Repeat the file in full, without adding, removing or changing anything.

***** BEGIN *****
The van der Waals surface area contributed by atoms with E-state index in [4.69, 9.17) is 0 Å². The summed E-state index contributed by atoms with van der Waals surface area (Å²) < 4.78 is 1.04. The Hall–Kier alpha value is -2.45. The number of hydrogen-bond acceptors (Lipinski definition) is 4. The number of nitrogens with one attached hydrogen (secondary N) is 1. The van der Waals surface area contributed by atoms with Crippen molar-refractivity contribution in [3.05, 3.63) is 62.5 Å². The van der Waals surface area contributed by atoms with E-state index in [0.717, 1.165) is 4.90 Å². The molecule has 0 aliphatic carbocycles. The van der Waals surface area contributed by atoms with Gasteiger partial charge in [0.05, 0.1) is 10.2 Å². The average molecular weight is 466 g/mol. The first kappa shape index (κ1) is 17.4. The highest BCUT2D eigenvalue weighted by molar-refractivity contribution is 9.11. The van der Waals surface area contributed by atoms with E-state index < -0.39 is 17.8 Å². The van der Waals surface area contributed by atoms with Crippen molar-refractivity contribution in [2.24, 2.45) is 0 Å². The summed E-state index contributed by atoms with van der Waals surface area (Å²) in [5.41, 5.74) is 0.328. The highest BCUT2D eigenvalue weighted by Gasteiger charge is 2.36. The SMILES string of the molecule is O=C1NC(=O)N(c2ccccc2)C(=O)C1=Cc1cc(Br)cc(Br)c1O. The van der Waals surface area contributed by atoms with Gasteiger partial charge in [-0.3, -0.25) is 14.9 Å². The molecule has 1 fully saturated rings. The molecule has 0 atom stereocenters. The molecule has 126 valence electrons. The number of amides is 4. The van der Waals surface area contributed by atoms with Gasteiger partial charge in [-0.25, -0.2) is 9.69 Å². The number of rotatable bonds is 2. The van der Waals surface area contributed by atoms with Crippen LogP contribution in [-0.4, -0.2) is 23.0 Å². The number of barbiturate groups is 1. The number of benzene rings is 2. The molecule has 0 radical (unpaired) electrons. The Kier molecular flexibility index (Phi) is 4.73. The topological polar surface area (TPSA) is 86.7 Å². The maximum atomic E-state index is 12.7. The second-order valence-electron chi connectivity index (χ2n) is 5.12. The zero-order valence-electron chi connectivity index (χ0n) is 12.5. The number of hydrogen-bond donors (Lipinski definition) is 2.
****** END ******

The van der Waals surface area contributed by atoms with E-state index in [4.69, 9.17) is 0 Å². The summed E-state index contributed by atoms with van der Waals surface area (Å²) < 4.78 is 1.04. The Hall–Kier alpha value is -2.45. The number of hydrogen-bond acceptors (Lipinski definition) is 4. The number of nitrogens with one attached hydrogen (secondary N) is 1. The van der Waals surface area contributed by atoms with Crippen molar-refractivity contribution in [3.05, 3.63) is 62.5 Å². The van der Waals surface area contributed by atoms with E-state index in [0.717, 1.165) is 4.90 Å². The molecule has 0 aliphatic carbocycles. The van der Waals surface area contributed by atoms with Gasteiger partial charge in [0.05, 0.1) is 10.2 Å². The average molecular weight is 466 g/mol. The first kappa shape index (κ1) is 17.4. The highest BCUT2D eigenvalue weighted by molar-refractivity contribution is 9.11. The van der Waals surface area contributed by atoms with E-state index < -0.39 is 17.8 Å². The van der Waals surface area contributed by atoms with Crippen molar-refractivity contribution in [2.24, 2.45) is 0 Å². The summed E-state index contributed by atoms with van der Waals surface area (Å²) in [5.41, 5.74) is 0.328. The highest BCUT2D eigenvalue weighted by Gasteiger charge is 2.36. The SMILES string of the molecule is O=C1NC(=O)N(c2ccccc2)C(=O)C1=Cc1cc(Br)cc(Br)c1O. The van der Waals surface area contributed by atoms with Gasteiger partial charge in [-0.3, -0.25) is 14.9 Å². The molecule has 1 fully saturated rings. The molecule has 0 atom stereocenters. The molecule has 126 valence electrons. The number of amides is 4. The van der Waals surface area contributed by atoms with Gasteiger partial charge in [-0.25, -0.2) is 9.69 Å². The number of rotatable bonds is 2. The van der Waals surface area contributed by atoms with Crippen LogP contribution in [-0.4, -0.2) is 23.0 Å². The number of barbiturate groups is 1. The number of benzene rings is 2. The molecule has 0 radical (unpaired) electrons. The Kier molecular flexibility index (Phi) is 4.73. The topological polar surface area (TPSA) is 86.7 Å². The maximum atomic E-state index is 12.7. The second-order valence-electron chi connectivity index (χ2n) is 5.12. The zero-order valence-electron chi connectivity index (χ0n) is 12.5. The number of hydrogen-bond donors (Lipinski definition) is 2.